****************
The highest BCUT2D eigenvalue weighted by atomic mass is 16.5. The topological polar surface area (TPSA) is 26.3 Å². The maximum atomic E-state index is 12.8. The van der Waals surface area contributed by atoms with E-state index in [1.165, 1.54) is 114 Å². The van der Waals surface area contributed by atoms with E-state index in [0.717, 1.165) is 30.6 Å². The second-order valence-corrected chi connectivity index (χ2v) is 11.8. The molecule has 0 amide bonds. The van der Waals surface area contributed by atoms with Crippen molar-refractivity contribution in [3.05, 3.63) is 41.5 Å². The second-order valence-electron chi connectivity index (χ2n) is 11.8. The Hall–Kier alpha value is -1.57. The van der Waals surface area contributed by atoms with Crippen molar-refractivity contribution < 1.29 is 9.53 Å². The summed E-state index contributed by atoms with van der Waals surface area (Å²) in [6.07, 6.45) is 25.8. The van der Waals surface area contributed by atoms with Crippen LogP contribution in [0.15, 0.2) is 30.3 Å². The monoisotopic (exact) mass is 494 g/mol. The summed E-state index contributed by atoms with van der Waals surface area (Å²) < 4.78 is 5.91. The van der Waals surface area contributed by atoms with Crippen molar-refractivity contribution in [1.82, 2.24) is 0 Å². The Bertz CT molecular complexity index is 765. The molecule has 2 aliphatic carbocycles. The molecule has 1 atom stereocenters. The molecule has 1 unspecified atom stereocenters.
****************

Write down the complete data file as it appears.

The highest BCUT2D eigenvalue weighted by atomic mass is 16.5. The topological polar surface area (TPSA) is 26.3 Å². The maximum atomic E-state index is 12.8. The van der Waals surface area contributed by atoms with E-state index in [1.165, 1.54) is 114 Å². The van der Waals surface area contributed by atoms with E-state index in [0.717, 1.165) is 30.6 Å². The second-order valence-corrected chi connectivity index (χ2v) is 11.8. The molecule has 0 amide bonds. The van der Waals surface area contributed by atoms with Crippen molar-refractivity contribution in [3.05, 3.63) is 41.5 Å². The second-order valence-electron chi connectivity index (χ2n) is 11.8. The Hall–Kier alpha value is -1.57. The van der Waals surface area contributed by atoms with Crippen molar-refractivity contribution < 1.29 is 9.53 Å². The summed E-state index contributed by atoms with van der Waals surface area (Å²) in [6.07, 6.45) is 25.8. The van der Waals surface area contributed by atoms with Crippen LogP contribution in [0.15, 0.2) is 30.3 Å². The monoisotopic (exact) mass is 494 g/mol. The summed E-state index contributed by atoms with van der Waals surface area (Å²) < 4.78 is 5.91. The van der Waals surface area contributed by atoms with Crippen molar-refractivity contribution in [1.82, 2.24) is 0 Å². The Bertz CT molecular complexity index is 765. The molecule has 2 aliphatic carbocycles. The molecule has 1 atom stereocenters. The molecule has 1 unspecified atom stereocenters.